GDC: Juul's rules on games without goals

Game theorist Jesper Juul discusses the benefits of open games that give players the freedom to play their own way.

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SAN JOSE, Calif.--Games don't need to have compelling goals to make them interesting. That was the argument Jesper Juul, noted game theorist and assistant professor at the IT University of Copenhagen, Denmark, delivered in a talk this morning on the second day of the 2006 Game Developers Conference's Serious Games event series.

Juul first presented a common explanation of why goals make sense in games, based on the writings of designers like Firaxis' Sid Meier and Sony Online Entertainment's Raph Koster. As summarized by Juul, the two game vets say that players are happiest somewhere between the states of boredom and anxiety, when they are making progress toward an objective.

"There is a feeling that we really know why video games are fun. Video games are fun because games have goals. Players enjoy working toward that goal," said Juul. "If the challenge the game provides for the player matches the player, the player is in a state of flow. This was probably a good theory until around 1981."

Today, however, Juul suggested that the reward of more flexible gameplay is attracting a wider audience. "Players come to a game with a set of experiences, a set of expectations. One of the points about having open games is that you can let the player select their own difficulty on the fly, so if they want to try something really hard they can go for a hard problem, or if they want to try something easy they can go for the easy problem."

To prove his point, Juul used an emulator running the arcade classic Scramble. As he played, he showed that there is really only one way to play the game--by shooting his way through the levels. Anything else, like trying to crash as quickly as possible or playing "pacifist" by not attacking enemies, gets boring very quickly.

The problem with games like Scramble, according to Juul, is that the feedback is a little too clear--after all, those games were designed to be difficult to squeeze more quarters out of players. While hardcore gamers take pleasure in the challenge presented by striving for a difficult objective, getting punished can be a huge turn-off to casual players.

"Goals force players into optimizing their strategy," said Juul. "Not all players like optimizing, certainly not all the time. Clear goals can lead to clear failures. Not every player enjoys this." He went on to suggest that narrow goals allow for only a narrow playing style, and that means a narrow audience of people interested in that limited form of play.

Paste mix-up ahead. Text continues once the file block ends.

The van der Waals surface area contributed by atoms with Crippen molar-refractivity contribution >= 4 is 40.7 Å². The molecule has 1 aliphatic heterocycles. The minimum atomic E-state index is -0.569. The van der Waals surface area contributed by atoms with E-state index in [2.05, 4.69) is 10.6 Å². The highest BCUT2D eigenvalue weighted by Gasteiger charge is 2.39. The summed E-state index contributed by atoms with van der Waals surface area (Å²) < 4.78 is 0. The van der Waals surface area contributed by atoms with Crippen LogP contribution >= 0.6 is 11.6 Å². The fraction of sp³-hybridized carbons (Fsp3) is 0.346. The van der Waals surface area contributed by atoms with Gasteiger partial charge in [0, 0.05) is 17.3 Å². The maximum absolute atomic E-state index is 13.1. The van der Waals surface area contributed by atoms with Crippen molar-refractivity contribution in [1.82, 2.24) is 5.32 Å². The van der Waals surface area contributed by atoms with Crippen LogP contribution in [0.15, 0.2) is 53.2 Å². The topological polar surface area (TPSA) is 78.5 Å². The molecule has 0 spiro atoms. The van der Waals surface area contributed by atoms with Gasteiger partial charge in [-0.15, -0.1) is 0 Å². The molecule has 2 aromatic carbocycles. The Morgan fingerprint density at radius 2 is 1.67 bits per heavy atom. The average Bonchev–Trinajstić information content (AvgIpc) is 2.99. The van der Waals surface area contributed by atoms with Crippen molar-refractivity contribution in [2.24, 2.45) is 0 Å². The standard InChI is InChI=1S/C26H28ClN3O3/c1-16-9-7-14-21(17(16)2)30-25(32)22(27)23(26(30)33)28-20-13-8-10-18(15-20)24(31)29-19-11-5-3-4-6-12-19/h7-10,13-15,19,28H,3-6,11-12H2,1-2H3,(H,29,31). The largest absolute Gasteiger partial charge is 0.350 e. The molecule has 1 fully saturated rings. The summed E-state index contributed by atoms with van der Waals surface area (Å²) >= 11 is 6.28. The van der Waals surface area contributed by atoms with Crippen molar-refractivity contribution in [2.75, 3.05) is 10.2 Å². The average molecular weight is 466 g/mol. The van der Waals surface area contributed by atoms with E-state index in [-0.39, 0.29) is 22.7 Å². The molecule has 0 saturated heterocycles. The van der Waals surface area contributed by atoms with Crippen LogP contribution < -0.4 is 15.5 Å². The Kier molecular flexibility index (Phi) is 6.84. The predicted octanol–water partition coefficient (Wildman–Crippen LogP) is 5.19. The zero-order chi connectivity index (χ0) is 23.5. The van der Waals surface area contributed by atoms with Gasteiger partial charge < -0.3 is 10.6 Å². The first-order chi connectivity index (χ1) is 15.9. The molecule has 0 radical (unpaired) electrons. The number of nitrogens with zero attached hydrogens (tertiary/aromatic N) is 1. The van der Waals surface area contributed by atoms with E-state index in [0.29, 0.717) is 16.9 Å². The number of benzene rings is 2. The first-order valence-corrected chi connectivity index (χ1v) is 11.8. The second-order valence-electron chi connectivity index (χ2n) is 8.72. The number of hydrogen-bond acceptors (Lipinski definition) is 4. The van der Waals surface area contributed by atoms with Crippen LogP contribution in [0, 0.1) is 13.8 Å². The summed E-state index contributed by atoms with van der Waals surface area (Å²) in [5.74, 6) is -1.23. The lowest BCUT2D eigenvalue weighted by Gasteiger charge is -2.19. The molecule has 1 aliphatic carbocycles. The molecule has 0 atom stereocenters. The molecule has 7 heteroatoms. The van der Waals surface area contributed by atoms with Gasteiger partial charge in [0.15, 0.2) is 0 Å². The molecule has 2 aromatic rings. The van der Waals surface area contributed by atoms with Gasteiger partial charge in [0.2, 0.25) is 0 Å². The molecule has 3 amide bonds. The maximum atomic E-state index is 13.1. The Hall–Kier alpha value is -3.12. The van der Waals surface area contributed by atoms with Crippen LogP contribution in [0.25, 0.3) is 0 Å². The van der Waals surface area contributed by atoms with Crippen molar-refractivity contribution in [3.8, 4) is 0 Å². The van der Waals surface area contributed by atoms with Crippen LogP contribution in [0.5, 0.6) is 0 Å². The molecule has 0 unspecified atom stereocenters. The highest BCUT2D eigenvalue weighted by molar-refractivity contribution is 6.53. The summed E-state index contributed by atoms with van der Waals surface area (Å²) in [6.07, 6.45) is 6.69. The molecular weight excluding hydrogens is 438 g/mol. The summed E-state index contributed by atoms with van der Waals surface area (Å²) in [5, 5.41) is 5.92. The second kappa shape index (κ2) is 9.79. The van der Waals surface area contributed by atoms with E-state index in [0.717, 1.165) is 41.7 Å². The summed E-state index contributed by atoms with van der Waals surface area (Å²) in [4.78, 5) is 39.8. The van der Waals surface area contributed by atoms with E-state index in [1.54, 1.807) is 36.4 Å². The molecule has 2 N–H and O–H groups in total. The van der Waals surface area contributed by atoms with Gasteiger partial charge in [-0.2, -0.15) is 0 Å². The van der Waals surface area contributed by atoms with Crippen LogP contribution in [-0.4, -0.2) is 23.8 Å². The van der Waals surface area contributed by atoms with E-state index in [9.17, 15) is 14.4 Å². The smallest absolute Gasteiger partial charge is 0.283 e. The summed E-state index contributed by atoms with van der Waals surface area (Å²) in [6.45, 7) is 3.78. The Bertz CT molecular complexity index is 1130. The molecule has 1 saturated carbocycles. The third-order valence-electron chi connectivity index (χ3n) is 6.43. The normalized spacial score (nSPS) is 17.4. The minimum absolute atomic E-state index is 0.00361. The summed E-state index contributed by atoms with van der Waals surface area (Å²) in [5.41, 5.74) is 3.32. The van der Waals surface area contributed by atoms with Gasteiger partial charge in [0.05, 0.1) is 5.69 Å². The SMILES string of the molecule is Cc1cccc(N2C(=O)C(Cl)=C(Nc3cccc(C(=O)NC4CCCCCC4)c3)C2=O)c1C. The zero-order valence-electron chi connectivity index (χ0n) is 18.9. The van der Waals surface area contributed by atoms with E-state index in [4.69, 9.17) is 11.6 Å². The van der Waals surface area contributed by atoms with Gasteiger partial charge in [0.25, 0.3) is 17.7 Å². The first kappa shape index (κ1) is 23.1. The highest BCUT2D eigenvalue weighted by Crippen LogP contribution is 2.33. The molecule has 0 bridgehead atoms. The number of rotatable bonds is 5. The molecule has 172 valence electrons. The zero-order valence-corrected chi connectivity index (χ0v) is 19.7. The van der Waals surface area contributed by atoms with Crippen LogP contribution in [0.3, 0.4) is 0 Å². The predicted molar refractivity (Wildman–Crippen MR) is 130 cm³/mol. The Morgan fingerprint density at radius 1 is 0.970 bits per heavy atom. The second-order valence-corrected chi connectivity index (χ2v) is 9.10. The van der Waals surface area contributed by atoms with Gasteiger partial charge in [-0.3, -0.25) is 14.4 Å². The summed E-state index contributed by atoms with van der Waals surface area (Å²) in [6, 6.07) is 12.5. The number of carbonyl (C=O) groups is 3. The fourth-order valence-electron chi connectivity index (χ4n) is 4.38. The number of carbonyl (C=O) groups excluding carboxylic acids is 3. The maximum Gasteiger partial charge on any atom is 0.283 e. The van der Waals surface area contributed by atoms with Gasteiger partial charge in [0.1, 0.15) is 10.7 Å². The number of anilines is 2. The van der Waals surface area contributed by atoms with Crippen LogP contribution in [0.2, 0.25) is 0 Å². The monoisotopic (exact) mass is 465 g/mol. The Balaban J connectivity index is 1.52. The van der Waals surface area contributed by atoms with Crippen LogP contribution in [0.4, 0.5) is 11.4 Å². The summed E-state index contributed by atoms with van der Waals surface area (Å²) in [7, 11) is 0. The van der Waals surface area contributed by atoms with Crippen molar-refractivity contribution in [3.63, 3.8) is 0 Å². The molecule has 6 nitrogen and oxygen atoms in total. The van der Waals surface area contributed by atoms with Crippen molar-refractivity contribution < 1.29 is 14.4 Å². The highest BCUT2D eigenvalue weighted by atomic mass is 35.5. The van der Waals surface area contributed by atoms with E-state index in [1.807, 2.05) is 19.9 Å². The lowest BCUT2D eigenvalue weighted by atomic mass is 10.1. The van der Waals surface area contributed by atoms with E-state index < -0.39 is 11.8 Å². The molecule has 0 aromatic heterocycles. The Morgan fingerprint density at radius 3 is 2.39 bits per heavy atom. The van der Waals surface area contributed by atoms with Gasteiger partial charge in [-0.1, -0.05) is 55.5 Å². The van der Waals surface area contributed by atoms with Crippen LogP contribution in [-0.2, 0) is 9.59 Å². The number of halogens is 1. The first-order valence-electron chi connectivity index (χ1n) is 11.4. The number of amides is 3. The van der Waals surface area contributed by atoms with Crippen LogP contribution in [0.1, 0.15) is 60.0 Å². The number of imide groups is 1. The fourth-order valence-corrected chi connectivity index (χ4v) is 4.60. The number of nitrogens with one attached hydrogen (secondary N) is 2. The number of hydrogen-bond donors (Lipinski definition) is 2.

The good news for fans of open-ended gameplay is that some of the most successful games in recent history have moved very far from the simple model put forth by arcade games. Juul highlighted the Sims 2 and Grand Theft Auto: San Andreas as great examples of the "open game" model. Juul showed some screenshots of an experiment where he asked his Sim (a user-created character in The Sims series) to eat seven times in a row. The effort ended in typical "Sim-tragedy," with a kitchen fire that led his Sim to develop pyrophobia.

As Juul put it, "failing tends to be very interesting in this game." By comparison, GTA: San Andreas does offer clear in-game goals, but also gives players the freedom to ignore those missions if they prefer and explore the in-game world at their leisure. By allowing for more styles of play, these games can attract a broader audience of players with different styles.

Traditional arcade games are like languages with very limited vocabularies and limited syntax, Juul argued. Adventure games have big vocabularies but the same rigid syntax. Open games like The Sims 2 and GTA: San Andreas are successful because they are rich languages with huge vocabularies and extremely flexible syntax. As Juul explained it, these languages let players find meaning in the game. "Successful games without goals tend to be deeply expressive."

On the other hand, creating games where people can express themselves also means that players can abuse the language. "When it comes to serious games or something like corporate training, if you have something that's very expressive...it probably means you can do something that somebody would find offensive."

Juul also addressed another emotional aspect of gaming, the perennial critic's question about games--"Can a game make you cry?" The people asking usually already think the answer is no, but Juul argued that what they are really asking is whether a game's prepackaged content can make you cry. He held a different view: "Even as I'm speaking, there are thousands of people around the world crying over computer games. Games really do make people cry, and they have been doing that for a very, very, very long time. They're crying over user-generated content and user-generated status all the time."

At the end of his talk, Juul contrasted open games with the small, simple casual games that also tend to attract a mainstream nongamer audience. The theorist argued that their success proves there's no single strategy for designing good games, though he did draw one final connection between casual games and blockbusters like GTA San Andreas: "One of the characteristics of casual games is that you tend to have very little failure, very little negative feedback compared to what you'd expect from traditional games."

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